As I looked around Main Street at the end of another busy late weekend night, I saw an area that was developing, but still fragile, as evidenced by the vacancies in many of the stores, coupled with a persistent, uncertain economy. I remembered Westwood, and  hoped the same thing would not happen in Alhambra.

About the author: Joe Soong

Joe has been an Alhambra resident for more than 15 years and appreciates the city's diversity. He feels Alhambra is unique and would like learn more of its stories and share it with Alhambra Source readers. He works in local government in labor relations.

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The clubs running on Main Street cater to the Latino crowd, but they are also owned by Latinos too. AFAIK, Asians don't have anything like that, except a few drinking spots here and there around the SGV, but not as prominent as Main Street.

As said, younger Asians still go to Hollywood because the Asian promotion companies rent out venues there still for "Asian night" and what not. Also, an increasing amount of Asians (and even non-Asians) prefer to head to Koreatown and enjoy the nightlife that was known only to Koreans before. Though nowadays, non-Chinese establishments like Korean BBQ restaurants and Japanese ramen places are opening locations away from their enclaves into places like Alhambra because the clientele resides here.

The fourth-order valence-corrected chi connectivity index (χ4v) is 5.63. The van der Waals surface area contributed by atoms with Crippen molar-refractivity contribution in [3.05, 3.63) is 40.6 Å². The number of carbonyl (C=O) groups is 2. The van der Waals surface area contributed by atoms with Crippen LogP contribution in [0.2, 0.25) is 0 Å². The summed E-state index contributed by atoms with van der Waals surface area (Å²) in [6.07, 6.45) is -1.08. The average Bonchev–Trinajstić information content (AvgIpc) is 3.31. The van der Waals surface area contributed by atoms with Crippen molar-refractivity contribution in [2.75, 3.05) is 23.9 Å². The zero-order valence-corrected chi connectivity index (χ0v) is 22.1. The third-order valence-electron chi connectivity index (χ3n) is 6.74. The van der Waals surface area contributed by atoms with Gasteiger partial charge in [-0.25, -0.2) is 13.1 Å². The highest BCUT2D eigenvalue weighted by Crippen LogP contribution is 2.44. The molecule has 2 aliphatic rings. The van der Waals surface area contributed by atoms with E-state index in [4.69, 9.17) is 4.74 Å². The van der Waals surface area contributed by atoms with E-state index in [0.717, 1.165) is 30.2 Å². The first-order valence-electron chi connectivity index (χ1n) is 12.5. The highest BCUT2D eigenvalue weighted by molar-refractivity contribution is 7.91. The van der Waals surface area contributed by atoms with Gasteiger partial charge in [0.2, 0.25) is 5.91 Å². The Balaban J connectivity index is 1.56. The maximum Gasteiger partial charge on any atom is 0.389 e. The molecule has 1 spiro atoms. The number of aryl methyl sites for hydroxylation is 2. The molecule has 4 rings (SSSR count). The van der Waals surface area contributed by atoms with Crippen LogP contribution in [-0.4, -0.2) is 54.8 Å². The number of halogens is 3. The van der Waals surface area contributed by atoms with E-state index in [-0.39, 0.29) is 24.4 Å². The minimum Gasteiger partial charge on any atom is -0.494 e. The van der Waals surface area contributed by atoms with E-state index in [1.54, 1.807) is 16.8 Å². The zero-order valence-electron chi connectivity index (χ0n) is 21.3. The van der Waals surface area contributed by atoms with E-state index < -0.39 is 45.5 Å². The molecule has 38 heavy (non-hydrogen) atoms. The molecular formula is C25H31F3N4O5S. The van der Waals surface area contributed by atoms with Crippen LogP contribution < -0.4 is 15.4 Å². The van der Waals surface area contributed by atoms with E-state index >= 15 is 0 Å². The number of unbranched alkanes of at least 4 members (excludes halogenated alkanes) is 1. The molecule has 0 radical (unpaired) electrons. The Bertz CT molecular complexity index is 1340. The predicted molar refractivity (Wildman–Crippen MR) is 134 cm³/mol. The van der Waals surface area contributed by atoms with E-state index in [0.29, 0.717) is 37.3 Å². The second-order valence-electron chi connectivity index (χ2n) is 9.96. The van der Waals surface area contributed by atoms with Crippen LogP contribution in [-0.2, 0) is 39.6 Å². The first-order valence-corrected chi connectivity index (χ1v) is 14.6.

Charles B

It has nothing to do with the East LA crowd, there are plenty of idiots here in Alhambra who are responsible for most of the stuff that goes on! This doesn't just happening in Alhambra, this happens in every city that has a club, a bar, a backyard party or any type of social gathering where alcohol is being served and where the number of males in an environment overwhelmingly exceeds the amount of females present, .....and when your hanging out with your friends, buddies, bro's, homeboys, homies, partners, associates, crew, gang, club, organization, outfit, tribe, unit, alumni, team, and/or co-workers having a few drinks the idiot is bound to come out in a few of us and before you know, there is tension in the air, some words are exchanged, some girl with an annoying scream and yelling "Stop it"..."Stop it" and it's on!

richard severson

This kind of late night partying in what was once a very quiet city at night could get out of hand but if there is good patrolling and warnings, fines whatever to keep it under control then it`s not all bad,In all things in life there is risk but risk managed is good like driving on the freeway that is risky too, it could take your life in a second, but managed it works alright, I was born in alhambra and like all the new changes, new buildings, clubs, restaurants etc... and I think the city council and mayor has done a beautiful job and should be credited.

www.welovealhambra.com

Ghetto is ghetto, no matter the race.

Keep the ghetto out of Alhambra, bottom line.